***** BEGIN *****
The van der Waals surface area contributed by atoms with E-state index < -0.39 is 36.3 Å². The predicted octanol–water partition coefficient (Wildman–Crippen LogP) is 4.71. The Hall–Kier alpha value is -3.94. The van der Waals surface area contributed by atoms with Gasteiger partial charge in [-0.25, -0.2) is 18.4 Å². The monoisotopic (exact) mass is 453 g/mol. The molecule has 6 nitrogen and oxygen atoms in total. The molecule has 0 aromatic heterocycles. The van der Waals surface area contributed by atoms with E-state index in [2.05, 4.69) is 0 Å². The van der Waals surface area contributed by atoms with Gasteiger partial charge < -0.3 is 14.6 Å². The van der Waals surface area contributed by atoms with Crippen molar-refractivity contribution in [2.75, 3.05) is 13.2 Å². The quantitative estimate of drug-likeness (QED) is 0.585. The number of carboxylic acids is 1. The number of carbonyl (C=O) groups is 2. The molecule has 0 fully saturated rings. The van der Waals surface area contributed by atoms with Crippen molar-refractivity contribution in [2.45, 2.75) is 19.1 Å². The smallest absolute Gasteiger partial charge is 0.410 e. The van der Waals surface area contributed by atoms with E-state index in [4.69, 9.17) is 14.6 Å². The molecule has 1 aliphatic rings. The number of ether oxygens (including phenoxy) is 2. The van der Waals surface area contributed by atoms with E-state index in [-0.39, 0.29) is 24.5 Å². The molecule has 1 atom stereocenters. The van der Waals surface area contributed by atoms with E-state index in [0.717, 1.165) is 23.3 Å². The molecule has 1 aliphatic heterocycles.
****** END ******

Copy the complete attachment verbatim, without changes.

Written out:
The van der Waals surface area contributed by atoms with E-state index < -0.39 is 36.3 Å². The predicted octanol–water partition coefficient (Wildman–Crippen LogP) is 4.71. The Hall–Kier alpha value is -3.94. The van der Waals surface area contributed by atoms with Gasteiger partial charge in [-0.25, -0.2) is 18.4 Å². The monoisotopic (exact) mass is 453 g/mol. The molecule has 6 nitrogen and oxygen atoms in total. The molecule has 0 aromatic heterocycles. The van der Waals surface area contributed by atoms with E-state index in [2.05, 4.69) is 0 Å². The van der Waals surface area contributed by atoms with Gasteiger partial charge < -0.3 is 14.6 Å². The van der Waals surface area contributed by atoms with Crippen molar-refractivity contribution in [2.75, 3.05) is 13.2 Å². The quantitative estimate of drug-likeness (QED) is 0.585. The number of carboxylic acids is 1. The number of carbonyl (C=O) groups is 2. The molecule has 0 fully saturated rings. The van der Waals surface area contributed by atoms with Crippen molar-refractivity contribution in [2.45, 2.75) is 19.1 Å². The smallest absolute Gasteiger partial charge is 0.410 e. The van der Waals surface area contributed by atoms with E-state index in [4.69, 9.17) is 14.6 Å². The molecule has 1 aliphatic rings. The number of ether oxygens (including phenoxy) is 2. The van der Waals surface area contributed by atoms with E-state index in [-0.39, 0.29) is 24.5 Å². The molecule has 1 atom stereocenters. The van der Waals surface area contributed by atoms with E-state index in [0.717, 1.165) is 23.3 Å². The molecule has 1 aliphatic heterocycles.